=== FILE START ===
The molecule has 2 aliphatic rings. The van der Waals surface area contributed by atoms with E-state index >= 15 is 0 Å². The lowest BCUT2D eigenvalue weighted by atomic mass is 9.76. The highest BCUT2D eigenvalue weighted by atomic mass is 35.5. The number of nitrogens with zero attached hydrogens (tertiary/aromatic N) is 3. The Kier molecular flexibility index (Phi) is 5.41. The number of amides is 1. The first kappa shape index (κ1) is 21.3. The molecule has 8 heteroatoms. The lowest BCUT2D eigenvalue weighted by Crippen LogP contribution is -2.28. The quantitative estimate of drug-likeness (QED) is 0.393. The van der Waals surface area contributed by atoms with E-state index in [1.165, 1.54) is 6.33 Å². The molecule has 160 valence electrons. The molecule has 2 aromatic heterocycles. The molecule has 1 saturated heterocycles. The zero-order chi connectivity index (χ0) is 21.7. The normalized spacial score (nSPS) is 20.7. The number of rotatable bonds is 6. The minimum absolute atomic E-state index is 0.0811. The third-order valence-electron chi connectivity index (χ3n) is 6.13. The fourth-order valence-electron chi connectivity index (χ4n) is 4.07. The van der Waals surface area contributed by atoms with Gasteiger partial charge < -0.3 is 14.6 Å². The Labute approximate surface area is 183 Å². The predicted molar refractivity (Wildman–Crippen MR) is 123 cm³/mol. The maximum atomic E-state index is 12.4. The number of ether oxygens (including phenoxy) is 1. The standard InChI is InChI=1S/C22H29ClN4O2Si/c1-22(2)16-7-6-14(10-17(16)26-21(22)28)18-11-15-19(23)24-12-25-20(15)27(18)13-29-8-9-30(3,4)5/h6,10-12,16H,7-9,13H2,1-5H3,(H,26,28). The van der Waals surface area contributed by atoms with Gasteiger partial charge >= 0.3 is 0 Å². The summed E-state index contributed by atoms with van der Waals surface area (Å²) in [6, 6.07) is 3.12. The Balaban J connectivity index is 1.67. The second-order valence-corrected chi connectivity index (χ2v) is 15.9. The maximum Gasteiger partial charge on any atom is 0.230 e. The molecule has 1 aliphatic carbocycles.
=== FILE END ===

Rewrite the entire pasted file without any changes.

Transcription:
The molecule has 2 aliphatic rings. The van der Waals surface area contributed by atoms with E-state index >= 15 is 0 Å². The lowest BCUT2D eigenvalue weighted by atomic mass is 9.76. The highest BCUT2D eigenvalue weighted by atomic mass is 35.5. The number of nitrogens with zero attached hydrogens (tertiary/aromatic N) is 3. The Kier molecular flexibility index (Phi) is 5.41. The number of amides is 1. The first kappa shape index (κ1) is 21.3. The molecule has 8 heteroatoms. The lowest BCUT2D eigenvalue weighted by Crippen LogP contribution is -2.28. The quantitative estimate of drug-likeness (QED) is 0.393. The van der Waals surface area contributed by atoms with E-state index in [1.165, 1.54) is 6.33 Å². The molecule has 160 valence electrons. The molecule has 2 aromatic heterocycles. The molecule has 1 saturated heterocycles. The zero-order chi connectivity index (χ0) is 21.7. The normalized spacial score (nSPS) is 20.7. The number of rotatable bonds is 6. The minimum absolute atomic E-state index is 0.0811. The third-order valence-electron chi connectivity index (χ3n) is 6.13. The fourth-order valence-electron chi connectivity index (χ4n) is 4.07. The van der Waals surface area contributed by atoms with Gasteiger partial charge < -0.3 is 14.6 Å². The Labute approximate surface area is 183 Å². The predicted molar refractivity (Wildman–Crippen MR) is 123 cm³/mol. The maximum atomic E-state index is 12.4. The number of ether oxygens (including phenoxy) is 1. The standard InChI is InChI=1S/C22H29ClN4O2Si/c1-22(2)16-7-6-14(10-17(16)26-21(22)28)18-11-15-19(23)24-12-25-20(15)27(18)13-29-8-9-30(3,4)5/h6,10-12,16H,7-9,13H2,1-5H3,(H,26,28). The van der Waals surface area contributed by atoms with Gasteiger partial charge >= 0.3 is 0 Å². The summed E-state index contributed by atoms with van der Waals surface area (Å²) in [6, 6.07) is 3.12. The Balaban J connectivity index is 1.67. The second-order valence-corrected chi connectivity index (χ2v) is 15.9. The maximum Gasteiger partial charge on any atom is 0.230 e. The molecule has 1 aliphatic carbocycles.